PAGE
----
The deodorant 70 may integrated in a variety of different forms, including but not limited to for example, a gel, a powder, cedar chips, a fluid deodorant and/or any other deodorant, now known or later discovered, in accordance with this invention.

Although the preservers 10 are previously described with respect to shoes, it is to be understood that a variety of different embodiments are possible. For example, this invention may be used in combination with any type of protective covering, including but not limited to, a boot, a glove, and/or a hat.

FIG. 12, by way of example, illustrates the use of a pair of boot preservers 100 used in combination with a pair of boots 12. In an un-inflated state, the boot preserver 100 resembles the shape of a shriveled sock that can be easily inserted within each of the boots 12. As shown in FIG. 13 in an inflated state, the boot preservers 100 include a permeable flexible covering 20, an absorbing material 30, a bladder 40, a pump 50, and an interconnecting flexible strap 60. The various components that make up the boot preservers 100 include all of the features and functionality of the other preservers 10, 200, 300 described herein.

In use, the pump 50 is integrated as a part of the inlet valve 42 of the bladder 40. As shown, the bladder 40 may be inflated by repeatedly compressing a resilient bulb 68 in the pump 50 until the permeable flexible covering 20 completely fills the interior surface area 4 of the boot 12.

A flexible strap 60 may be attached to the various boot preservers 100 which will make holding and finding the pair of boots 12 easy. The flexible strap 60 may be modified to carry other accessories commonly used when wearing a pair of boots, such as a gloves, a jacket, a scarf, ear muffs, a hat and the like.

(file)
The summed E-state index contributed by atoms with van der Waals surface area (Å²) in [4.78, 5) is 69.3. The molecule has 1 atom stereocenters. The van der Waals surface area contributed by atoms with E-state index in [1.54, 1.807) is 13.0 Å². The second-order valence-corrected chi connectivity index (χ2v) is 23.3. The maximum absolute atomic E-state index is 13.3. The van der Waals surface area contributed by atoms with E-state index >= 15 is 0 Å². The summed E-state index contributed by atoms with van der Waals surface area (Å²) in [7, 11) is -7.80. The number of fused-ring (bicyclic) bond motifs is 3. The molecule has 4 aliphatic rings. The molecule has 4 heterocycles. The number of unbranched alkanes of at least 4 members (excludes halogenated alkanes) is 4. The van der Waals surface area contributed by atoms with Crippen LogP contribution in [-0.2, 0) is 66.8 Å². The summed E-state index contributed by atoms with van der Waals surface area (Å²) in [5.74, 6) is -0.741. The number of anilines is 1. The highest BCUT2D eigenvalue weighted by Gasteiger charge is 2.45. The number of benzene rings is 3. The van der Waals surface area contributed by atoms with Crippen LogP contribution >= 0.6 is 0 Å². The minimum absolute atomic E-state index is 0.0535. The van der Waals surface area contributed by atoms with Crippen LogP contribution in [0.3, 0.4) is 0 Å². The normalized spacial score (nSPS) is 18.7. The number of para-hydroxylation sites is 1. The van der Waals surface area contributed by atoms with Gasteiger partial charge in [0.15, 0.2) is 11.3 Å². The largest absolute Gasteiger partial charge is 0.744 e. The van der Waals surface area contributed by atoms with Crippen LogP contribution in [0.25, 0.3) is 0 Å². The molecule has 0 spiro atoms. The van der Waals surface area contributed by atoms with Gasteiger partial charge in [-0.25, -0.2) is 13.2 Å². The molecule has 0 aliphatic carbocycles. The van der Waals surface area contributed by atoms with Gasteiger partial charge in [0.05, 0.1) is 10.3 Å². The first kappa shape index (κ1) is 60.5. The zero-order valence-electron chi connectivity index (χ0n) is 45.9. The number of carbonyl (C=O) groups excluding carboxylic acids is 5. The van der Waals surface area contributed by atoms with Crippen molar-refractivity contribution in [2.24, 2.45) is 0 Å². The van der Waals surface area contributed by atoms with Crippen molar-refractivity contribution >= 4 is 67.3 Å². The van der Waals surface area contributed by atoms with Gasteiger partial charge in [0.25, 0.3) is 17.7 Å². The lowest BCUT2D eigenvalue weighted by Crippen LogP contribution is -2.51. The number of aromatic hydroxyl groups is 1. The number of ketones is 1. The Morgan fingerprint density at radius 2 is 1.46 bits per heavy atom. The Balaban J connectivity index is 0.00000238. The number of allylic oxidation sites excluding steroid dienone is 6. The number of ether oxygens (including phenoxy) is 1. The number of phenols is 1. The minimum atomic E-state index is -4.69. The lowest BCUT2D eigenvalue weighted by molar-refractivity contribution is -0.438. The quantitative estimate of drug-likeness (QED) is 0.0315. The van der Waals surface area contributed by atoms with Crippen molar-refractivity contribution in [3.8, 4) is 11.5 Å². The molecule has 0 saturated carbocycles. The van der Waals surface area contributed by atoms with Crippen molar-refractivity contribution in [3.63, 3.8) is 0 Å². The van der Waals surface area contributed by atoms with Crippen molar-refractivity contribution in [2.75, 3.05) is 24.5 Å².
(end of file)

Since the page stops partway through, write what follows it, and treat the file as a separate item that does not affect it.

As shown in more detail in FIG. 10, a first distal end 55 of the flexible strap 60 includes a first attachment point 56 adapted to engage the boot preserver 100. Likewise, a second distal end 59 of the flexible strap 60 includes a second attachment point 58 adapted to engage the boot preserver 100.

FIG. 13 illustrates the use of a glove preserver 200 used in combination with a pair of gloves 22. In an un-inflated state, the glove preserver 200 resembles the shape of a shriveled hand that easily fits within each of the gloves 22. As shown in the inflated state, the glove preserver 200 includes a permeable flexible covering 20, an absorbing material 30, a bladder 40, a pump 50, and an interconnecting flexible strap 60. The various components that make up the glove preserver 200 include all of the features and functionality of the other preservers 10, 100, 300 described herein.

In use, the pump 50 is integrated as a part of the inlet valve 42 of the bladder 40. As shown, the bladder 40 may be inflated by repeatedly compressing a resilient bulb 68 in the pump 50 until the permeable flexible covering 20 completely fills the interior surface area 4 of the glove 22.

A flexible strap 60 may be attached to the various glove preservers 200 which will make holding and finding the pair of gloves 22 easy. The flexible strap 60 may be modified to carry other accessories commonly used when using a pair of gloves, such as a jacket, a scarf, ear muffs, a hat and the like.

As shown in more detail in FIG. 10, a first distal end 55 of the flexible strap 60 includes a first attachment point 56 adapted to engage the glove preserver 200. Likewise, a second distal end 59 of the flexible strap 60 includes a second attachment point 58 adapted to engage the glove preserver 200.

FIGS. 14-15 illustrate the use of a helmet preserver 300 used in combination with a helmet 32. In an un-inflated state, the helmet preserver 300 resembles the shape of a shriveled ball suitable to be easily inserted within the helmet 32. As shown in an inflated state, the helmet preserver 300 includes a permeable flexible covering 20, an absorbing material 30, a bladder 40, a pump 50, and an interconnecting flexible strap 60. The various components that make up the helmet preserver 300 include all of the features and functionality of the other preservers 10, 100, 200 described above.